Friday, May 16, 2008

Biking in the Mist

One of my moments of environmental awakening came as I found myself driving my car four blocks to a town meeting on sustainability. The irony of the situation struck two blocks into the drive. Why was I using a car to transport myself four blocks to a meeting whose main purpose is to figure out how we can become less dependent on fossil fuels? As it happened, I was running late, and there was a light mist that could turn into rain--two factors that make me instinctively grab the car keys. I immediately parked the car and walked the rest of the way. To my surprise, the precipitation did not penetrate my clothes.

Since then, I have gradually expanded my tolerance for biking in mist, or drizzle, or even sometimes rain. This morning, for instance, a misty moisty morning, I taxied my daughter to school on the trailer bike, and found the mist to be even enjoyable. Another time, when the mist turned to rain while heading home, we experienced an unexpected euphoria. There can be a certain laboriousness to riding a bike, but it can also bring a sense of awakening, of being more alive.

Sunday, May 04, 2008

Global Warming and the Silent Scream

I'm always amazed at those who study climate change. How congenial and patient they are as they tell us of the catastrophic direction we are taking the earth. They are messengers who, like most messengers through history, are being roundly ignored by most of humanity. They must go home at night, after yet another long day of throwing compelling data at the global wall of indifference, and scream into the dark.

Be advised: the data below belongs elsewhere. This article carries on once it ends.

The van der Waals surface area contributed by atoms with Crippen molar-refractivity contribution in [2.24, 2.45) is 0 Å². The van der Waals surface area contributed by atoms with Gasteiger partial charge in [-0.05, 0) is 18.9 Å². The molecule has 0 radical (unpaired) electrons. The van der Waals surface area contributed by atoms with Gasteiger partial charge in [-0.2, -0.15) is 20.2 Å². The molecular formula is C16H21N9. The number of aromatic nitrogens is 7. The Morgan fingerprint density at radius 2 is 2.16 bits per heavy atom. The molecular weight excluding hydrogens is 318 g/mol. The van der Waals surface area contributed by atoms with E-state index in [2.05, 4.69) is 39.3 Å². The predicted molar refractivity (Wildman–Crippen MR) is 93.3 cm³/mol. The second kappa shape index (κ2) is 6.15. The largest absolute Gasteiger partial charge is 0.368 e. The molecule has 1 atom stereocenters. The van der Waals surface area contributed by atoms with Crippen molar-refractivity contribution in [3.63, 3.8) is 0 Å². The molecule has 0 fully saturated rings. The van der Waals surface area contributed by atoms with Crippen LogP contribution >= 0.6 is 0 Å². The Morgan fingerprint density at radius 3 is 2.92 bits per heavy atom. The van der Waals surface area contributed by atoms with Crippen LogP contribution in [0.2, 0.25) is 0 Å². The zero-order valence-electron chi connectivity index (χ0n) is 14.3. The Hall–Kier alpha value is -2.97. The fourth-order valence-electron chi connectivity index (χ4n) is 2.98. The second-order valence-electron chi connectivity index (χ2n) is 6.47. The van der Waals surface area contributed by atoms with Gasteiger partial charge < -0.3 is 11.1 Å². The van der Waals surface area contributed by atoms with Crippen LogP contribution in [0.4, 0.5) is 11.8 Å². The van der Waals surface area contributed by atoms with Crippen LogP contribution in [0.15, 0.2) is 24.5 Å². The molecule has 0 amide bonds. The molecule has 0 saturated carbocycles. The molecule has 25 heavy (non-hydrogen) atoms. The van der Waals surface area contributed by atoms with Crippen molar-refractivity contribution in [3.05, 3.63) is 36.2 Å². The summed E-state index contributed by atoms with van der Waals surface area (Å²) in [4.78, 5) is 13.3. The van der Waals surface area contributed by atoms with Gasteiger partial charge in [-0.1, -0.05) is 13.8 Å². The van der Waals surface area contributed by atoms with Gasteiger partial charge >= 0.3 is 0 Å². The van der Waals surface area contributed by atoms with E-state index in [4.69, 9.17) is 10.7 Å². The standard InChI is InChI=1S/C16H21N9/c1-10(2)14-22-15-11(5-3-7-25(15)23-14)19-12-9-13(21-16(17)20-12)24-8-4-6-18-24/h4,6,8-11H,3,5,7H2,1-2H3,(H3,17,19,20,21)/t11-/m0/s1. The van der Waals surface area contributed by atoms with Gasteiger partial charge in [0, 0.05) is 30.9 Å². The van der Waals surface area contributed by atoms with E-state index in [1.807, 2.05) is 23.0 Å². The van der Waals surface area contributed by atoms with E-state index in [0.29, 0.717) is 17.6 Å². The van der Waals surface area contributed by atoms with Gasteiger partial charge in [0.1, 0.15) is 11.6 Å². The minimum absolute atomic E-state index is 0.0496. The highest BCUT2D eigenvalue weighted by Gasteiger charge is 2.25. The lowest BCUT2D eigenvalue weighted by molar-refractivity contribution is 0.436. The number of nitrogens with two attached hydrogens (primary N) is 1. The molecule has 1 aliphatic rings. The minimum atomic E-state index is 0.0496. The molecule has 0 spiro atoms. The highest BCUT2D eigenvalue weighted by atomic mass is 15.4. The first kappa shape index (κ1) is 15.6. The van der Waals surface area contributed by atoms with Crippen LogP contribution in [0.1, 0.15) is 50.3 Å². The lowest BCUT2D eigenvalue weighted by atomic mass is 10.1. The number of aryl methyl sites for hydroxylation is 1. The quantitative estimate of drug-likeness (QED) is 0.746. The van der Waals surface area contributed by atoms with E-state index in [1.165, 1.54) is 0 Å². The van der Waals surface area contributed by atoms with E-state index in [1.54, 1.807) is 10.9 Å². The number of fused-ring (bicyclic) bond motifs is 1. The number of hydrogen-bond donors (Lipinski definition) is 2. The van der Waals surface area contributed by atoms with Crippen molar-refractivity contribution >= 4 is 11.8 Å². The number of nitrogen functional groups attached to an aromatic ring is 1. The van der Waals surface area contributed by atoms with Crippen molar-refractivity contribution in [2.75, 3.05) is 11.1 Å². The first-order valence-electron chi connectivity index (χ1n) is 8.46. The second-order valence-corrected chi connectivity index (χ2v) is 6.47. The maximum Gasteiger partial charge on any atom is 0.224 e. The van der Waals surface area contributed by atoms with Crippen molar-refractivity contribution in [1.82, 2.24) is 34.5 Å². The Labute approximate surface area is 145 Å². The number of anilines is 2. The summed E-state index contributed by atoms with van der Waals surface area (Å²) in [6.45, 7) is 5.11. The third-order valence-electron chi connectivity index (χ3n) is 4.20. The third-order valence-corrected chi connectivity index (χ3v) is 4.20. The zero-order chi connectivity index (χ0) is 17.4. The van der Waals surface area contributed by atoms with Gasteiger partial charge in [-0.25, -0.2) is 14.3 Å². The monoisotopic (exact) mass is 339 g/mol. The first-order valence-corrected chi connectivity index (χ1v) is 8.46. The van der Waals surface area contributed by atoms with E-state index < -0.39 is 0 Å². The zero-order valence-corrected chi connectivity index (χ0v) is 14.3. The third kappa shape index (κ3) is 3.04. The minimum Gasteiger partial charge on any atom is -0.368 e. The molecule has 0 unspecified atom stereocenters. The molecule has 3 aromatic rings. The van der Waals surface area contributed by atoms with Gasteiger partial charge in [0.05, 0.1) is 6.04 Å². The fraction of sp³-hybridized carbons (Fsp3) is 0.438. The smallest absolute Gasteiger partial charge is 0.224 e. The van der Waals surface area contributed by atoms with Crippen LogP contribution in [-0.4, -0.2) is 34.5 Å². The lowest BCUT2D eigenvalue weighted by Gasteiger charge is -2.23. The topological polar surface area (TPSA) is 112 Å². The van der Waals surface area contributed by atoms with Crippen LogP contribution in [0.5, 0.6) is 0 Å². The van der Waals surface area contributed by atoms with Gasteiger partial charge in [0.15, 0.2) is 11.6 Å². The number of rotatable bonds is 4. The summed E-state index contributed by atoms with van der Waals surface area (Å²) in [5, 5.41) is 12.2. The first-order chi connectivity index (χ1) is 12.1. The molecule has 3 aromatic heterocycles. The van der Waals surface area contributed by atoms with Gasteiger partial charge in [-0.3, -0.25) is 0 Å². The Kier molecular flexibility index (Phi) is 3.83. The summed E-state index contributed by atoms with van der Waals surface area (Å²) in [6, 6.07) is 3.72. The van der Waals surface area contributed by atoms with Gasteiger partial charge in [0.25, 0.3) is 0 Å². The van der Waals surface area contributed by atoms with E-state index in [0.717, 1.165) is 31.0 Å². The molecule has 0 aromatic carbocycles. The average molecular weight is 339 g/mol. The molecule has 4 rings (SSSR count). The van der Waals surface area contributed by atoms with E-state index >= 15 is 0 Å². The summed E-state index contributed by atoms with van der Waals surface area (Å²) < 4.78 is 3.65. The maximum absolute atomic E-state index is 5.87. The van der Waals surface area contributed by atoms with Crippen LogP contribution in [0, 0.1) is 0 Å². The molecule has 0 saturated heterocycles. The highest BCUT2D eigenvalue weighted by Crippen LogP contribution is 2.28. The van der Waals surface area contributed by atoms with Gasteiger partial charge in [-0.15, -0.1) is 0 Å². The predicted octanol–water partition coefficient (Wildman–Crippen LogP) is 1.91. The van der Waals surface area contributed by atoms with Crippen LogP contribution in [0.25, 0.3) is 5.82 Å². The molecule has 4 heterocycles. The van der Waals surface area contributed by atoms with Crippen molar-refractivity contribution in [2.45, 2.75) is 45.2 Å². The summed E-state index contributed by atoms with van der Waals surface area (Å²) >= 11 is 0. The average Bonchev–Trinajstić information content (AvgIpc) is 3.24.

The Scream is a famous painting by Edvard Munch. I think of it now, and learn from Wikipedia ( that its inspiration came one evening when the sky suddenly turned blood red, and he "sensed an infinite scream passing through nature." "The person in the foreground may be the artist himself, not screaming but protecting himself or itself from the scream of Nature."

That is the scream that some of us hear right now, as humanity goes about its business of slurping and shoveling fossil carbon out of the ground and spewing it from tailpipes and chimneys. How fitting that, as industrialization gained speed in the late 1800s, the source of Munch's scream was the sky, whose disturbing color may have been caused by the eruption of Krakatoa a half a world away.

Munch wrote that he was walking with two friends at the time, and that they "walked on", apparently unaffected by the scene whose visual power left Munch physically stricken. And so today we are left to ask, why do so few see and react to the emergency we face? Why do so few of us hear the scream?

Free Leaf Compost and Wood Chip Mulch

If you're looking to improve your soil or put attractive, dark mulch around your flowers and shrubs, you can get composted leaves and/or twice-ground, composted woodchips for free about 5 miles out of town at the Ecological Center in Lawrence Township. Most of Princeton's leaves go there in the fall, and if you can borrow a friend's pickup or figure out some other way of carting it back, you're in luck.

For $9/yard during weekday hours, they'll load it on your truck with their front-end loader. No cash accepted. Take a checkbook. If you want it for free, take a pitch fork or shovel along.

Location is 3701 Princeton Pike (called Mercer in Princeton), and hours this time of year are 7:30 to 2:30 M-Sat. More info are at

According to the man on duty, the Center gets maxed out from all the leaves coming in in the fall, and does not accept the mixture of leaves and brush the town crews collect from Princeton streets this time of year. All of that goes to a private business a mile or two further down the road.